worn ukulele neck?
Posted 2018-11-28 2:55 PM (#545971)
Subject: worn ukulele neck?

December 2003
Posts: 778

Location: Canada

So this is not about Ovation but I am hoping that tye BFLG masters can provide some opinion. Last week while I was on Hawaii for vacation I found this (at least 40 years) old 6-string ukulele. It has a lot of mojo, and the Koa fretboard is quite worn and discolored between the frets, with a noticeable "pit" at almost every spot up to about the 6th fret. I think that it plays great and all notes can be fretted cleanly, but cosmetically it looks a bit too rugged for my liking. I assume that there are few approaches ranging from simple clean and polish, to sanding between the frets, to a complete fretboard replacement. At this point I don't really consider the costly replacement option, but am wondering if a sanding and leveling would be reasonable to remove the numerous "pits" or if there is way to also fill those "pits" to keep the dimensions of the fretboard as close to original. 

Top of the page Bottom of the page
Posted 2018-11-28 4:17 PM (#545975 - in reply to #545971)
Subject: Re: worn ukulele neck?

December 2001
Posts: 10397

Location: NJ
it can be filled but it will never look the same.

I'd leave it
play it
love it
Top of the page Bottom of the page
Posted 2018-11-29 4:45 PM (#545978 - in reply to #545971)
Subject: Re: worn ukulele neck?

October 2005
Posts: 3860

Location: Utah
Some amount of sanding the fretboard is possible. The frets would have to all be pulled, then the fretboard beam sanded, then refretted. The limiting factor would be how thick the fretboard is. If it is thick enough, the divots could be sanded out.

Sanding does clean up the fretboard quite a bit even if you don't take much off. It wouldn't clean up any remaining divots but it would clean up the level parts of the wood.

Stewmac had a video filling the divots in a darker wood, either Rosewood or Ebony. The fills were visible. I would guess Koa would show the fills much worse.
Top of the page Bottom of the page
Love O Fair
Posted 2018-11-29 6:55 PM (#545979 - in reply to #545971)
Subject: Re: worn ukulele neck?

February 2016
Posts: 1139

Location: What week?
I'm with Al. if it still frets nicely I'd leave it. Plus, if it doesn't plane out like to you hope it will (which I've had happen) then you're stuck with it. That's just my own superstitions speaking, with letting the gods of historical aesthetic character have their way.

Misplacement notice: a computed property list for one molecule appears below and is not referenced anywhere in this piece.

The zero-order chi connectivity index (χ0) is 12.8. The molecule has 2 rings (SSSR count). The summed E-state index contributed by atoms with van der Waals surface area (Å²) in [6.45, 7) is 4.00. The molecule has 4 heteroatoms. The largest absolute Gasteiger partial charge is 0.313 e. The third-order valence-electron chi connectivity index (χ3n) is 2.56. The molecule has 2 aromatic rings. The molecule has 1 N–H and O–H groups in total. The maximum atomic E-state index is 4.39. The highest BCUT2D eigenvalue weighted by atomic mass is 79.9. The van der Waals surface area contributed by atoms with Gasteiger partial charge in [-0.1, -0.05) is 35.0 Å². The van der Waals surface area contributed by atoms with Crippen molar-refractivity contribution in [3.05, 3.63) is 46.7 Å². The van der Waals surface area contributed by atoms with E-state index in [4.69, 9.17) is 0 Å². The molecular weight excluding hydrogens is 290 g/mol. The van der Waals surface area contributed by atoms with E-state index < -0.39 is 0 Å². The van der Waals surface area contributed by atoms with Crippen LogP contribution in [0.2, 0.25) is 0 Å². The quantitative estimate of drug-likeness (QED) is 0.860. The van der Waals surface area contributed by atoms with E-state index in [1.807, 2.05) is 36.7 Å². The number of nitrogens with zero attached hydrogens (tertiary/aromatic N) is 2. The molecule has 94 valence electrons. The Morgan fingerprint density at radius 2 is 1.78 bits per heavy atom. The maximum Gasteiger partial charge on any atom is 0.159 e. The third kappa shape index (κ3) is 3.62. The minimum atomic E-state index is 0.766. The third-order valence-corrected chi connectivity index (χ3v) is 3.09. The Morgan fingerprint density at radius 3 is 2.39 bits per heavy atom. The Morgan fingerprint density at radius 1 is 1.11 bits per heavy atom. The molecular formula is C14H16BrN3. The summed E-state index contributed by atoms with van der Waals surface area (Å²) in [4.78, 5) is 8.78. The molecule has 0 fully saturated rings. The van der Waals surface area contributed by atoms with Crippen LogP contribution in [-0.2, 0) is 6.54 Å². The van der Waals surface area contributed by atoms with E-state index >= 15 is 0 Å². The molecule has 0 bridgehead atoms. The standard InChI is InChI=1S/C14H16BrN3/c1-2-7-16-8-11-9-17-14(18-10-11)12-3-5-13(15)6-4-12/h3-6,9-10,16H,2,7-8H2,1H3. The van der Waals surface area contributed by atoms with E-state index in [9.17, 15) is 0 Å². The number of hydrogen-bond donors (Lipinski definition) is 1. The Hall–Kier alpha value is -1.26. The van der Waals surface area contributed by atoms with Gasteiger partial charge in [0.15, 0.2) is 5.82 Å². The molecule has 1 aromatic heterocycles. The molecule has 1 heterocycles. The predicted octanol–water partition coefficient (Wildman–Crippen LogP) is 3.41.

Edited by Love O Fair 2018-11-29 7:12 PM
Top of the page Bottom of the page
Posted 2018-11-30 10:29 AM (#545980 - in reply to #545971)
Subject: Re: worn ukulele neck?

October 2014
Posts: 200

A lot depends on the nature of the fretboard. If the fretboard and neck are one piece, like my 1957 Kamaka, I'd leave it alone. If it's a separate, glued-on fretboard, it may be thick enough to sand and refinish or even replace. Personally, I'm with Love O Fair, it's a 40 year old uke, not a new one so relax and play it. In any case, there's no downside to a gentle clean and polish. Under no circumstances would I attempt to fill the "pits".
Top of the page Bottom of the page
Posted 2018-11-30 6:08 PM (#545984 - in reply to #545971)
Subject: RE: worn ukulele neck?

October 2012
Posts: 869

Location: Yokohama, Japan


Nice comments everybody! Hope you don't mind my chiming in d'ovation. Since your Uke is "at least 40 years old" it probably has a flat fretboard? If it does, radiusing the fretboard will take out the pits (at least near the edges), and make the Uke even easier to play. When working on my 1868-5 Rebuild (in its final stages now), the fretboard was in pretty bad shape. It had the usual Ovation standard 10" radius, but Yamaha's 16" radii feel pretty comfortable to me; so the 1868 fretboard radius was compromised and sanded to 12".

Here's a pic before the radiusing. You can see there is a lot of grain lifting on the fretboard (unfortunately, the pits in the 4th fret and lower position are not pictured, but the pits were kind of deep in the shape of the open "D Major" chord.

1868 fretboard

After sanding with the 12” radiusing block, the fretboard really cleaned up nicely. The larger radius meant the middle area was sanded down with little change in the overall depth of the fretboard at the edges. To my pleasant surprise, the pits were also removed quite nicely.

radiused 1868

Here's a Yammy (CPX10) in the rebuild process right now. The fretboard on this one was severly pitted. Even after resurfacing, there was one pit just before the 1st fret that was too deep to sand out. Yammy fret boards are pretty thick so "thickness is not an issue here"; however, if I sanded deep enough to eliminate the pit, the position markers would be at risk!

Yammy pit

This one will be filled with a mixture of rosewood dust and CA glue. It will not be invisible, but will be hidden to all but the most suspecting eyes. Whenever I sand any kind of wood, I make sure to keep plenty of sawdust in small sealable baggies. When labeled properly, they really come in handy when something like this happens.

One of the things you'll notice is that the pit stands out if not filled, and looks pretty fugly. With 40 years of use, if your Uke has 4 or 5 of these across the fretboard, it will look pretty funky even if you fill it with a Koa/CA mixture.

Don't know if this is helpful at all, but I guess that's my 2 cents worth! Ooh, class starts in 5 minutes! Yikes! Good luck d'ovation.

Edited by arumako 2018-11-30 6:09 PM
Top of the page Bottom of the page